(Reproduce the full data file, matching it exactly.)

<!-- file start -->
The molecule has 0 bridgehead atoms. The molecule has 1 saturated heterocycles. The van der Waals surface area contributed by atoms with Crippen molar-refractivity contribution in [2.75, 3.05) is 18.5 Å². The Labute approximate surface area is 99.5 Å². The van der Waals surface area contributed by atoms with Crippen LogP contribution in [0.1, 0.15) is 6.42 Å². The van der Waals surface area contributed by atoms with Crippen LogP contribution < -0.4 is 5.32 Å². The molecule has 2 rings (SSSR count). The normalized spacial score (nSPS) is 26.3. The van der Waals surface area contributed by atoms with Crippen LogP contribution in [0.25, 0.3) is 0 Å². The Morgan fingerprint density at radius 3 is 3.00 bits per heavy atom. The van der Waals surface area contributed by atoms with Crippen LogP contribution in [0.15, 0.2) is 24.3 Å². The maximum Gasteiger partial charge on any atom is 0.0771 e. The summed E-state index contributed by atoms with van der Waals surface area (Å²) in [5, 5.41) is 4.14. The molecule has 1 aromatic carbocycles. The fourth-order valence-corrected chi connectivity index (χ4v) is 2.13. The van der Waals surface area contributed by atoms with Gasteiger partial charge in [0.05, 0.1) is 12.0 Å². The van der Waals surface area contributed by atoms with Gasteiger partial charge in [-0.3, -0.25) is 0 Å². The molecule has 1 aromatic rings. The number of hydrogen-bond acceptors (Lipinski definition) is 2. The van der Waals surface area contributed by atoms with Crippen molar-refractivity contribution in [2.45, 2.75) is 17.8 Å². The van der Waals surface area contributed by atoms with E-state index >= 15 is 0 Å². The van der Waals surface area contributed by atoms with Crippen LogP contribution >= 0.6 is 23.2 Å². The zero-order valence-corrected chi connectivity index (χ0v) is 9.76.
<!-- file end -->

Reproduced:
The molecule has 0 bridgehead atoms. The molecule has 1 saturated heterocycles. The van der Waals surface area contributed by atoms with Crippen molar-refractivity contribution in [2.75, 3.05) is 18.5 Å². The Labute approximate surface area is 99.5 Å². The van der Waals surface area contributed by atoms with Crippen LogP contribution in [0.1, 0.15) is 6.42 Å². The van der Waals surface area contributed by atoms with Crippen LogP contribution < -0.4 is 5.32 Å². The molecule has 2 rings (SSSR count). The normalized spacial score (nSPS) is 26.3. The van der Waals surface area contributed by atoms with Crippen LogP contribution in [0.25, 0.3) is 0 Å². The Morgan fingerprint density at radius 3 is 3.00 bits per heavy atom. The van der Waals surface area contributed by atoms with Crippen LogP contribution in [0.15, 0.2) is 24.3 Å². The maximum Gasteiger partial charge on any atom is 0.0771 e. The summed E-state index contributed by atoms with van der Waals surface area (Å²) in [5, 5.41) is 4.14. The molecule has 1 aromatic carbocycles. The fourth-order valence-corrected chi connectivity index (χ4v) is 2.13. The van der Waals surface area contributed by atoms with Gasteiger partial charge in [0.05, 0.1) is 12.0 Å². The van der Waals surface area contributed by atoms with Gasteiger partial charge in [-0.3, -0.25) is 0 Å². The molecule has 1 aromatic rings. The number of hydrogen-bond acceptors (Lipinski definition) is 2. The van der Waals surface area contributed by atoms with Crippen molar-refractivity contribution in [2.45, 2.75) is 17.8 Å². The van der Waals surface area contributed by atoms with E-state index >= 15 is 0 Å². The van der Waals surface area contributed by atoms with Crippen LogP contribution >= 0.6 is 23.2 Å². The zero-order valence-corrected chi connectivity index (χ0v) is 9.76.